updated 10/2/2005 6:01:35 PM ET 2005-10-02T22:01:35

Alyce Robins counts herself among the lucky ones. After seven rounds of infertility treatment, she had a baby girl, and her health insurance paid for nearly everything — costs totaling well over $30,000.

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The 34-year-old suburban Chicago woman is also one of the rare ones.

More than 25 years after the world’s first test-tube baby was born, despite treatment advances and more older women trying to become pregnant, many insurers still balk at paying for expensive infertility treatments.

It’s unclear how many employer health plans offer such coverage; one survey suggested about 40 percent. Advocates say government, too, has lagged in addressing a condition believed to affect more than 6 million U.S. men and women. Infertility affects both sexes equally.

Fifteen states have laws requiring at least some insurance coverage for infertility treatment. Lobbyists say it took five years to get the most recent state law passed, Connecticut’s, which takes effect Saturday.

Three measures pending in Congress follow similar failed attempts to require infertility coverage.

“We’re way behind the times and not catching up to the advances in technology,” said Julie Salz Greenstein, government relations director for Resolve, an infertility advocacy and lobbying group. “Here we have the ability for so many of the people to have children, but they’re not able to because of lack of coverage.”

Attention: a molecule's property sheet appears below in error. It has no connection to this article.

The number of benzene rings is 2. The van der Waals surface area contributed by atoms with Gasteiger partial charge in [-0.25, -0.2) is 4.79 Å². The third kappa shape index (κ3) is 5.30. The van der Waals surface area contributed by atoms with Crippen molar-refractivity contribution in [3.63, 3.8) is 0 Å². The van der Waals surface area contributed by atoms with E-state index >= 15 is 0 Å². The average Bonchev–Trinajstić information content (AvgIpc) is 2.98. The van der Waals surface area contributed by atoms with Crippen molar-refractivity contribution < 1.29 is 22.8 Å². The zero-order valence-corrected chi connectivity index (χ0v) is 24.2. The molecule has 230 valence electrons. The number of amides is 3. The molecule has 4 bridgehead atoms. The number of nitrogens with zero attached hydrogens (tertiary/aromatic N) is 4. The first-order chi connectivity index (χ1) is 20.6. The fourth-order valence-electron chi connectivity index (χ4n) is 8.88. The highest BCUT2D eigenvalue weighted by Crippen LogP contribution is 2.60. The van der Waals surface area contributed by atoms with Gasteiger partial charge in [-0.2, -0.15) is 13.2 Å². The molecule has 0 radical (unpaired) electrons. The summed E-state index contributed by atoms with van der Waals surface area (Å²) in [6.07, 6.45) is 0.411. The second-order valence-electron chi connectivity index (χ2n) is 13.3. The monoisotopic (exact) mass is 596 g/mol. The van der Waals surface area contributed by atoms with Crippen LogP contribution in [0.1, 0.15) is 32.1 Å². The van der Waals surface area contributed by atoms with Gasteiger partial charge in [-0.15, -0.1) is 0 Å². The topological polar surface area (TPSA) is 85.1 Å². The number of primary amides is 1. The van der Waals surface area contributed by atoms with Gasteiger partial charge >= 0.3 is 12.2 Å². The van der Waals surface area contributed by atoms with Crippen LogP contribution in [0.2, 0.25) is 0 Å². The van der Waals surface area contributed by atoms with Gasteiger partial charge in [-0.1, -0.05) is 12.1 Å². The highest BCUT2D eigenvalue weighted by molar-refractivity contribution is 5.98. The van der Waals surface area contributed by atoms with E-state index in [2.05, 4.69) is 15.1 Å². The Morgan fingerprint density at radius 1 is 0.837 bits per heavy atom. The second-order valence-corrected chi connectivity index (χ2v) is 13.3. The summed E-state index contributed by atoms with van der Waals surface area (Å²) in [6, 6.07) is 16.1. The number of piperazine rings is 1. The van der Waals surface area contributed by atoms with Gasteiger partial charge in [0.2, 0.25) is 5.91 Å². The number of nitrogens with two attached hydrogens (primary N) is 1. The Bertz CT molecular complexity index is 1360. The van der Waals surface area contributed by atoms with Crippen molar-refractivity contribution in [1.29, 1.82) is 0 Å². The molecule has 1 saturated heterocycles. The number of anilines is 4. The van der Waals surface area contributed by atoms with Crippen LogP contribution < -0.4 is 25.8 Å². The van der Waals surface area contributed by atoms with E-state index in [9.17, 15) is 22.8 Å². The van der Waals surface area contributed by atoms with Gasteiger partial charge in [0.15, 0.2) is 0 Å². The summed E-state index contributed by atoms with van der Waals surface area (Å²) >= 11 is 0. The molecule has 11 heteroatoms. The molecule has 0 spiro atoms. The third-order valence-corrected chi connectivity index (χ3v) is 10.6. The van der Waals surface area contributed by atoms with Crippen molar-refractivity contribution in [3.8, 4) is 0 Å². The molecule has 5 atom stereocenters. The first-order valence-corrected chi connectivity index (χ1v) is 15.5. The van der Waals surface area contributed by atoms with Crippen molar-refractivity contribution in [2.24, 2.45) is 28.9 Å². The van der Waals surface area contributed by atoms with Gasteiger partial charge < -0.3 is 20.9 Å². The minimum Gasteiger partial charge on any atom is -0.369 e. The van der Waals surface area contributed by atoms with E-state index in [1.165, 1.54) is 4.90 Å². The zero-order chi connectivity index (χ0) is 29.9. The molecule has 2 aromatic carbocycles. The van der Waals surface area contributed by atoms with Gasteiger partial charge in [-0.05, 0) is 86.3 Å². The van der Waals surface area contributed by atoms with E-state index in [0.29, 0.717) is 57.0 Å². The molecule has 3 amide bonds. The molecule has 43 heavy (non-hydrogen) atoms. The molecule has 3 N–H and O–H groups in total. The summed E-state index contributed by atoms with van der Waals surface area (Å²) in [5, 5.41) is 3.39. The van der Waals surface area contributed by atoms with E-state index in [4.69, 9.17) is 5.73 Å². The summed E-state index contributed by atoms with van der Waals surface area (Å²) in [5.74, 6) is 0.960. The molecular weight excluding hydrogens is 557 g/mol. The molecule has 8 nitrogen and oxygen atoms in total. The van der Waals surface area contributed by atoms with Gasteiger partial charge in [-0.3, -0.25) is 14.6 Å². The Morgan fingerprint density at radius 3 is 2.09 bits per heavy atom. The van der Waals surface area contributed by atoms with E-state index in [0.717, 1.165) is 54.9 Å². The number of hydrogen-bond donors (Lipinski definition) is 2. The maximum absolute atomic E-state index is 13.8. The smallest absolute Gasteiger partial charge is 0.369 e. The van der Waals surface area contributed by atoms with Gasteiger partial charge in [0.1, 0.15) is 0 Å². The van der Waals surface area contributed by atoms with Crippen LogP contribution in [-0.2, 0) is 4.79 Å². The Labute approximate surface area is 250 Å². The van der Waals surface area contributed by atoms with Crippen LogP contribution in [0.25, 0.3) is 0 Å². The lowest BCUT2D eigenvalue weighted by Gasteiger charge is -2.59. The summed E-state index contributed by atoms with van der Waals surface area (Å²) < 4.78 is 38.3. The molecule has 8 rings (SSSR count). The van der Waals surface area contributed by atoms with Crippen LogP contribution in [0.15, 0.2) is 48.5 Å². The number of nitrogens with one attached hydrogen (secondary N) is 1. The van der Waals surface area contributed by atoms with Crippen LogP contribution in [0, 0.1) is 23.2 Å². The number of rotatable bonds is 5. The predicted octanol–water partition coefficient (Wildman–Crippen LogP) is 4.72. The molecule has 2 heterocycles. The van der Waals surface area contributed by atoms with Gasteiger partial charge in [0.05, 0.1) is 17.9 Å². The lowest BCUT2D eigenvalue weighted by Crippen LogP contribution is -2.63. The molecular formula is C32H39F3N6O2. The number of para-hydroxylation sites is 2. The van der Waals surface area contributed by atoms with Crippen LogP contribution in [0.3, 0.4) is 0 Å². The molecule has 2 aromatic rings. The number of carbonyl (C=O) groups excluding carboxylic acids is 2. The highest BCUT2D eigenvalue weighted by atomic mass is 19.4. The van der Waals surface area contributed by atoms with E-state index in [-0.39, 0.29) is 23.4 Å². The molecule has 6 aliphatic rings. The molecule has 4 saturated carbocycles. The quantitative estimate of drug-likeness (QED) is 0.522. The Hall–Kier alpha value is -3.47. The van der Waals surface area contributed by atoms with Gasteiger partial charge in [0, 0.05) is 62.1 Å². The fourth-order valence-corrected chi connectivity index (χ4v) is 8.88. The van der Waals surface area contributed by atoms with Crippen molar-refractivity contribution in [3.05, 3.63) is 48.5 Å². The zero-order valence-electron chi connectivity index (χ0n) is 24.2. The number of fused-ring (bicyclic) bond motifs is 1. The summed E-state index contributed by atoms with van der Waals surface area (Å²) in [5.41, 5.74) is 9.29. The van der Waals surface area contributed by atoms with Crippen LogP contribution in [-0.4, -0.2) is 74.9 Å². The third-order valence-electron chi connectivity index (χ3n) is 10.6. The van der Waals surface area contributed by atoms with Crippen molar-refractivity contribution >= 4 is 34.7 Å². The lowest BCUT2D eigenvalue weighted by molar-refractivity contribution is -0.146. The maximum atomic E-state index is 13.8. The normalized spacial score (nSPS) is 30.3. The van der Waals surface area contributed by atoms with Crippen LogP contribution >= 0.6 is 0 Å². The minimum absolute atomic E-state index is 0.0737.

Mohit Ghose, spokesman for America’s Health Insurance Plans, a trade group whose members insure more than 200 million people, said his group opposes laws forcing such coverage.

“Employers are having a difficult time covering all sorts of benefits,” he said. Government demands for infertility coverage “put further pressure on a very limited health insurance dollar.”

Too costly
Spokesmen for Wellpoint, Aetna and United Healthcare — some of the nation’s largest health insurance companies — said coverage is generally up to employers.

Mark Lindsay of United Healthcare said his company offers employers plans that cover infertility treatment but charges more for those that include the most expensive procedure, in vitro fertilization. Some employers consider IVF simply too costly to offer, he said.

Robert Moffit, director of the health policy center at the conservative Heritage Foundation, said government shouldn’t mandate matters of personal choice, calling it “none of the states’ business.”

Insurers should be able to choose what they cover, and consumers should have the choice to shop elsewhere if their needs aren’t covered, Moffit said.

A 2005 survey by the Society for Human Resource Management indicated 41 percent of 355 U.S. employers offered insurance covering at least some infertility treatment. Many plans lack coverage for in vitro fertilization, and a few states that mandate coverage have age restrictions. Connecticut, which limits coverage to women under 40, is the most restrictive.

Yet rising numbers of older mothers have increased demand. Two years ago, 101,005 U.S. women aged 40 to 44 gave birth, up 58 percent since 1990, government data show. Many needed high-tech help to get pregnant since women’s fertility declines dramatically after age 35.